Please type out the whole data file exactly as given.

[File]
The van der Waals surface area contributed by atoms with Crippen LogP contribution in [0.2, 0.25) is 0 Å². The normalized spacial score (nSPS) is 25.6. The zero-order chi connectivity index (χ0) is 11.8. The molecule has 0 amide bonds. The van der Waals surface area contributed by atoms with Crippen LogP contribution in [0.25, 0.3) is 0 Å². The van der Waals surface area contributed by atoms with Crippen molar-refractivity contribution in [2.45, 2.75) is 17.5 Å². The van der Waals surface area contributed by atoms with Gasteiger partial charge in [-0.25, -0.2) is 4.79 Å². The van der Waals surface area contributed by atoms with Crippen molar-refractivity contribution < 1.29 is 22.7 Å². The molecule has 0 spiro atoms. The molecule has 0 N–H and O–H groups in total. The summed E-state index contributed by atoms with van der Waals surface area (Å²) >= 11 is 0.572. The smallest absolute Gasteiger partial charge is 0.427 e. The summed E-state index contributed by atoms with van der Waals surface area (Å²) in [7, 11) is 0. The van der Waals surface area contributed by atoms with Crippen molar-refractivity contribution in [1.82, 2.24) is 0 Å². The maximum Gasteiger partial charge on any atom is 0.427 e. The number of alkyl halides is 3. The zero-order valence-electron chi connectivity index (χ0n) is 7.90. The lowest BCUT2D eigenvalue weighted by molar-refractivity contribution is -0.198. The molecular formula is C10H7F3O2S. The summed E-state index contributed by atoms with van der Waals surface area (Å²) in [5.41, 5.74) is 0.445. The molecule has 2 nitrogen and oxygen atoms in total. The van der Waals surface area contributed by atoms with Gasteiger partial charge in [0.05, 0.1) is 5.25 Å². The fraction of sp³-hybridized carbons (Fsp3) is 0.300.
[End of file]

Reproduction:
The van der Waals surface area contributed by atoms with Crippen LogP contribution in [0.2, 0.25) is 0 Å². The normalized spacial score (nSPS) is 25.6. The zero-order chi connectivity index (χ0) is 11.8. The molecule has 0 amide bonds. The van der Waals surface area contributed by atoms with Crippen LogP contribution in [0.25, 0.3) is 0 Å². The van der Waals surface area contributed by atoms with Crippen molar-refractivity contribution in [2.45, 2.75) is 17.5 Å². The van der Waals surface area contributed by atoms with Gasteiger partial charge in [-0.25, -0.2) is 4.79 Å². The van der Waals surface area contributed by atoms with Crippen molar-refractivity contribution < 1.29 is 22.7 Å². The molecule has 0 spiro atoms. The molecule has 0 N–H and O–H groups in total. The summed E-state index contributed by atoms with van der Waals surface area (Å²) >= 11 is 0.572. The smallest absolute Gasteiger partial charge is 0.427 e. The summed E-state index contributed by atoms with van der Waals surface area (Å²) in [7, 11) is 0. The van der Waals surface area contributed by atoms with Crippen molar-refractivity contribution in [1.82, 2.24) is 0 Å². The maximum Gasteiger partial charge on any atom is 0.427 e. The number of alkyl halides is 3. The zero-order valence-electron chi connectivity index (χ0n) is 7.90. The lowest BCUT2D eigenvalue weighted by molar-refractivity contribution is -0.198. The molecular formula is C10H7F3O2S. The summed E-state index contributed by atoms with van der Waals surface area (Å²) in [5.41, 5.74) is 0.445. The molecule has 2 nitrogen and oxygen atoms in total. The van der Waals surface area contributed by atoms with Gasteiger partial charge in [0.05, 0.1) is 5.25 Å². The fraction of sp³-hybridized carbons (Fsp3) is 0.300.